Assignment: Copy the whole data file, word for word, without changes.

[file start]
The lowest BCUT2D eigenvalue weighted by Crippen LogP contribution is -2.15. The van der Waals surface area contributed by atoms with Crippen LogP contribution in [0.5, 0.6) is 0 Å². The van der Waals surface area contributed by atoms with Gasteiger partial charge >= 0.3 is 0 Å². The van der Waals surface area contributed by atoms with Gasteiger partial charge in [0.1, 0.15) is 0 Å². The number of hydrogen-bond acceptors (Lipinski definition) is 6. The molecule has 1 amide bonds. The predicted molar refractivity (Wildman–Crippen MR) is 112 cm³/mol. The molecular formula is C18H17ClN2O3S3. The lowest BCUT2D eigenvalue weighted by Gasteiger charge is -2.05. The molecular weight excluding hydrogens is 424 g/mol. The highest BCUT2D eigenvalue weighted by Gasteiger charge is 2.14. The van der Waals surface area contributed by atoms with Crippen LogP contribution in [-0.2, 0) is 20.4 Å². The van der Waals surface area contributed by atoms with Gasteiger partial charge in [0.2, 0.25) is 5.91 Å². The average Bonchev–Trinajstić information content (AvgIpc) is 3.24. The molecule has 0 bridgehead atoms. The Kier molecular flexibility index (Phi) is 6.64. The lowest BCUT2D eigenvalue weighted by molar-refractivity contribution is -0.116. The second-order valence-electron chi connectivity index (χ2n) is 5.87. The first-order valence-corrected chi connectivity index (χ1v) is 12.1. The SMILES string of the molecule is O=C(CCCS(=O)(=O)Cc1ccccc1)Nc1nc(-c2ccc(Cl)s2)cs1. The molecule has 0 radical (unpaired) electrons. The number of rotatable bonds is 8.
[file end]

The lowest BCUT2D eigenvalue weighted by Crippen LogP contribution is -2.15. The van der Waals surface area contributed by atoms with Crippen LogP contribution in [0.5, 0.6) is 0 Å². The van der Waals surface area contributed by atoms with Gasteiger partial charge >= 0.3 is 0 Å². The van der Waals surface area contributed by atoms with Gasteiger partial charge in [0.1, 0.15) is 0 Å². The number of hydrogen-bond acceptors (Lipinski definition) is 6. The molecule has 1 amide bonds. The predicted molar refractivity (Wildman–Crippen MR) is 112 cm³/mol. The molecular formula is C18H17ClN2O3S3. The lowest BCUT2D eigenvalue weighted by Gasteiger charge is -2.05. The molecular weight excluding hydrogens is 424 g/mol. The highest BCUT2D eigenvalue weighted by Gasteiger charge is 2.14. The van der Waals surface area contributed by atoms with Crippen LogP contribution in [-0.2, 0) is 20.4 Å². The van der Waals surface area contributed by atoms with Gasteiger partial charge in [0.2, 0.25) is 5.91 Å². The average Bonchev–Trinajstić information content (AvgIpc) is 3.24. The molecule has 0 bridgehead atoms. The Kier molecular flexibility index (Phi) is 6.64. The lowest BCUT2D eigenvalue weighted by molar-refractivity contribution is -0.116. The second-order valence-electron chi connectivity index (χ2n) is 5.87. The first-order valence-corrected chi connectivity index (χ1v) is 12.1. The SMILES string of the molecule is O=C(CCCS(=O)(=O)Cc1ccccc1)Nc1nc(-c2ccc(Cl)s2)cs1. The molecule has 0 radical (unpaired) electrons. The number of rotatable bonds is 8.